‘Cash-for-car’ scheme chosen by less than 2% of workers
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    ‘Cash-for-car’ scheme chosen by less than 2% of workers

    This figure was calculated based on a survey of 210,000 workers in Belgium. Credit: Pxfuel.

    The ‘cash for car’ scheme, enabling Belgians to exchange their company car against a net monthly sum of up to €700, is being taken up but only tentatively.

    At least that is what emerges from a survey of 210,000 workers carried out by Acerta, according to which barely 0.175% of them opted for the scheme in 2019.

    This allowance got off to a very slow start and has still to get up to speed, the service group RH observed. In 2018, the year it was set up, the scheme was used by 0.065% of workers. The following year, in 2019, barely 0.175% of workers exchanged their company car for a mobility allowance.

    “We do not think the ‘cash-for-car’ regulations are meeting with much success, even though workers’ needs in terms of mobility are not going to go away. But they (the regulations) will be able to respond to them better with the mobility budget than with the ‘cash-for-car’ allowance,” Annelies Baelus, director of Acerta Consult, said in a press release.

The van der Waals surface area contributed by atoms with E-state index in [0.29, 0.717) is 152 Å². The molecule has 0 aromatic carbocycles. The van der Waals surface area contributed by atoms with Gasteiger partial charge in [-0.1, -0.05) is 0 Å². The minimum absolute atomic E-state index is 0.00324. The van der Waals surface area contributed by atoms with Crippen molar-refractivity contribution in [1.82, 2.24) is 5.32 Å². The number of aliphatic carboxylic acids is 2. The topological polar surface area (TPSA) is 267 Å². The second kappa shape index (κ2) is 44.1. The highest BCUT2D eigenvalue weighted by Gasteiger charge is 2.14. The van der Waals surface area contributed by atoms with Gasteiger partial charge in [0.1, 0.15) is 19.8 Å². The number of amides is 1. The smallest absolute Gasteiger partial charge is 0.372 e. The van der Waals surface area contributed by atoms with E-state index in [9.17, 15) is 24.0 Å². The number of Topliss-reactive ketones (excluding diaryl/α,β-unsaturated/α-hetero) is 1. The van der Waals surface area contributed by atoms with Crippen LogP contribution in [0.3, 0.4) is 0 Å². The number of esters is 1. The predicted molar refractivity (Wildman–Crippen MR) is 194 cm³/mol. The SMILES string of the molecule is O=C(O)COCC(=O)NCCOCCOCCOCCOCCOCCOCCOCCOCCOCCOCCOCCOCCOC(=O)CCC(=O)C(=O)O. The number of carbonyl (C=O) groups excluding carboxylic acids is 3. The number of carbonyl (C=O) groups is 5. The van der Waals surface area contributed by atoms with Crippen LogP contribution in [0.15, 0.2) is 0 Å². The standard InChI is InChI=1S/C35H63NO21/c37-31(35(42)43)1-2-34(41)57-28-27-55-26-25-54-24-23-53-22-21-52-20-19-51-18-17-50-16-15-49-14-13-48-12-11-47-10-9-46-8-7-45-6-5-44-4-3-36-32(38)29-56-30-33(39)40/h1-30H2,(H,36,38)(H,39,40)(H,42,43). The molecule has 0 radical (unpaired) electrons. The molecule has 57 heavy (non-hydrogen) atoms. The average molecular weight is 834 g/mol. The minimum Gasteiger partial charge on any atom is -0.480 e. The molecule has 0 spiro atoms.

With regard to the mobility budget enabling workers to make alternative use of the budget allocated to them in lieu of a company car, only 0.011% of them had taken advantage of it nine months after it was introduced. The budget may, for example, be used to make an electric car or a car more respectful to the environment available or to finance alternative means of sustainable transport, Acerta points out.

    At the end of the year, if it has not been completely used up, this budget is moreover given to the worker.

    Acerta understands several reasons for this slow start. “Leasing contracts for company cars are entered into for a period of four to five years for employers. Terminating them prematurely incurs additional charges. On the other hand, managing a mobility budget takes up too much of the employers’ time,” Annelies Baelus points out. “It will therefore clearly be necessary to wait for the tools facilitating this management to arrive on the market in order to see a change.”

    The Brussels Times